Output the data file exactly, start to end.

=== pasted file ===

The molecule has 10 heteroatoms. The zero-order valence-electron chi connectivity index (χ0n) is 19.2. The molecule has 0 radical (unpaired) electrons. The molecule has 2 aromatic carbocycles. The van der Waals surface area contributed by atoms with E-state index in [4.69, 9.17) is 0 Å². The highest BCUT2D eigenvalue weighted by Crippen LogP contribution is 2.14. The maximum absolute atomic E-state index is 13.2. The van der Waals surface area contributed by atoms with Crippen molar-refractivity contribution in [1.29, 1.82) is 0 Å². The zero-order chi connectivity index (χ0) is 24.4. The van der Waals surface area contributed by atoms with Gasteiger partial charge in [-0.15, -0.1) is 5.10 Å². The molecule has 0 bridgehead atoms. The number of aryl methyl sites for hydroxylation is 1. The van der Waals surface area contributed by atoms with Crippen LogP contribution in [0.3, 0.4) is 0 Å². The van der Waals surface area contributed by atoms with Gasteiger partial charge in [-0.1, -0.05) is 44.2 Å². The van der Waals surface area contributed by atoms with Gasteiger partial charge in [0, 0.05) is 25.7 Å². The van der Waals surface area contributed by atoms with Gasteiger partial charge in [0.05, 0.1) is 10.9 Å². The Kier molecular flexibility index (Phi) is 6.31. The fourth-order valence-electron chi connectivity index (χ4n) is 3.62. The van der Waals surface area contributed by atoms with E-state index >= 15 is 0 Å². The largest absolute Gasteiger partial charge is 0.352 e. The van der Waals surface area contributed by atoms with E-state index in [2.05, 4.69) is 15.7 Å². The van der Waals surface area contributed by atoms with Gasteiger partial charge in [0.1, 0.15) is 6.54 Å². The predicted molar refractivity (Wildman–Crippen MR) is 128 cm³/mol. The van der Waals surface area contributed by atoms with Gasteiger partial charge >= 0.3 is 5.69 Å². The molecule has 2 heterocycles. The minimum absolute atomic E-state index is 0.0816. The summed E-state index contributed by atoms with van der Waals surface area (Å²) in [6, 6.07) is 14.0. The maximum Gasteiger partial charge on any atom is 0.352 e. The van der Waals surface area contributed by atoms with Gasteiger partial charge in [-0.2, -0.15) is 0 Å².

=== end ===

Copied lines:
The molecule has 10 heteroatoms. The zero-order valence-electron chi connectivity index (χ0n) is 19.2. The molecule has 0 radical (unpaired) electrons. The molecule has 2 aromatic carbocycles. The van der Waals surface area contributed by atoms with E-state index in [4.69, 9.17) is 0 Å². The highest BCUT2D eigenvalue weighted by Crippen LogP contribution is 2.14. The maximum absolute atomic E-state index is 13.2. The van der Waals surface area contributed by atoms with Crippen molar-refractivity contribution in [1.29, 1.82) is 0 Å². The zero-order chi connectivity index (χ0) is 24.4. The van der Waals surface area contributed by atoms with Gasteiger partial charge in [-0.15, -0.1) is 5.10 Å². The molecule has 0 bridgehead atoms. The number of aryl methyl sites for hydroxylation is 1. The van der Waals surface area contributed by atoms with Crippen LogP contribution in [0.3, 0.4) is 0 Å². The van der Waals surface area contributed by atoms with Gasteiger partial charge in [-0.1, -0.05) is 44.2 Å². The van der Waals surface area contributed by atoms with Gasteiger partial charge in [0, 0.05) is 25.7 Å². The van der Waals surface area contributed by atoms with Gasteiger partial charge in [0.05, 0.1) is 10.9 Å². The Kier molecular flexibility index (Phi) is 6.31. The fourth-order valence-electron chi connectivity index (χ4n) is 3.62. The van der Waals surface area contributed by atoms with E-state index >= 15 is 0 Å². The largest absolute Gasteiger partial charge is 0.352 e. The van der Waals surface area contributed by atoms with E-state index in [2.05, 4.69) is 15.7 Å². The van der Waals surface area contributed by atoms with Gasteiger partial charge in [0.1, 0.15) is 6.54 Å². The predicted molar refractivity (Wildman–Crippen MR) is 128 cm³/mol. The van der Waals surface area contributed by atoms with Gasteiger partial charge >= 0.3 is 5.69 Å². The molecule has 2 heterocycles. The minimum absolute atomic E-state index is 0.0816. The summed E-state index contributed by atoms with van der Waals surface area (Å²) in [6, 6.07) is 14.0. The maximum Gasteiger partial charge on any atom is 0.352 e. The van der Waals surface area contributed by atoms with Gasteiger partial charge in [-0.2, -0.15) is 0 Å².